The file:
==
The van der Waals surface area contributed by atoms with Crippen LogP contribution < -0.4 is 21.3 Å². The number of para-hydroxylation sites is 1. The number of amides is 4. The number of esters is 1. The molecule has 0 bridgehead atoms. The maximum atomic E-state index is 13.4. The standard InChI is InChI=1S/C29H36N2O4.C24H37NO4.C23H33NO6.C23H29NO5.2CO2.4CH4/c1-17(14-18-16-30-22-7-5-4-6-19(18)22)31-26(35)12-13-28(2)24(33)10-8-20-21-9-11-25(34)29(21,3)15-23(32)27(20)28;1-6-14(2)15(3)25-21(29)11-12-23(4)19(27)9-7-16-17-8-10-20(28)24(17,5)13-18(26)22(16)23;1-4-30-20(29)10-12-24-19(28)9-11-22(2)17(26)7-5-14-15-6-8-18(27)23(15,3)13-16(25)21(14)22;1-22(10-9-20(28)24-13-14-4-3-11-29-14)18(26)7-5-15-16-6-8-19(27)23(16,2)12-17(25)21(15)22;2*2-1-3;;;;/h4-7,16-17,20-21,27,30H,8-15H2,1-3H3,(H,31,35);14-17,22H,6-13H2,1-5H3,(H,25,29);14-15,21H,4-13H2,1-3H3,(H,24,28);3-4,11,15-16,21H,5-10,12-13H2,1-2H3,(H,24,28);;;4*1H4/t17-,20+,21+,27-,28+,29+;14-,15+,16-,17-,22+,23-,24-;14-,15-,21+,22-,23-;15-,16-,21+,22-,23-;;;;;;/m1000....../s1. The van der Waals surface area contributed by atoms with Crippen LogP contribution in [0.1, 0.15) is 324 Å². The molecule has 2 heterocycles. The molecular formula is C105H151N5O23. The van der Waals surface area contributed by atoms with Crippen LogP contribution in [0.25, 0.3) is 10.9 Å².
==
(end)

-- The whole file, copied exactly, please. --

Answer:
The van der Waals surface area contributed by atoms with Crippen LogP contribution < -0.4 is 21.3 Å². The number of para-hydroxylation sites is 1. The number of amides is 4. The number of esters is 1. The molecule has 0 bridgehead atoms. The maximum atomic E-state index is 13.4. The standard InChI is InChI=1S/C29H36N2O4.C24H37NO4.C23H33NO6.C23H29NO5.2CO2.4CH4/c1-17(14-18-16-30-22-7-5-4-6-19(18)22)31-26(35)12-13-28(2)24(33)10-8-20-21-9-11-25(34)29(21,3)15-23(32)27(20)28;1-6-14(2)15(3)25-21(29)11-12-23(4)19(27)9-7-16-17-8-10-20(28)24(17,5)13-18(26)22(16)23;1-4-30-20(29)10-12-24-19(28)9-11-22(2)17(26)7-5-14-15-6-8-18(27)23(15,3)13-16(25)21(14)22;1-22(10-9-20(28)24-13-14-4-3-11-29-14)18(26)7-5-15-16-6-8-19(27)23(16,2)12-17(25)21(15)22;2*2-1-3;;;;/h4-7,16-17,20-21,27,30H,8-15H2,1-3H3,(H,31,35);14-17,22H,6-13H2,1-5H3,(H,25,29);14-15,21H,4-13H2,1-3H3,(H,24,28);3-4,11,15-16,21H,5-10,12-13H2,1-2H3,(H,24,28);;;4*1H4/t17-,20+,21+,27-,28+,29+;14-,15+,16-,17-,22+,23-,24-;14-,15-,21+,22-,23-;15-,16-,21+,22-,23-;;;;;;/m1000....../s1. The van der Waals surface area contributed by atoms with Crippen LogP contribution in [0.1, 0.15) is 324 Å². The molecule has 2 heterocycles. The molecular formula is C105H151N5O23. The van der Waals surface area contributed by atoms with Crippen LogP contribution in [0.25, 0.3) is 10.9 Å².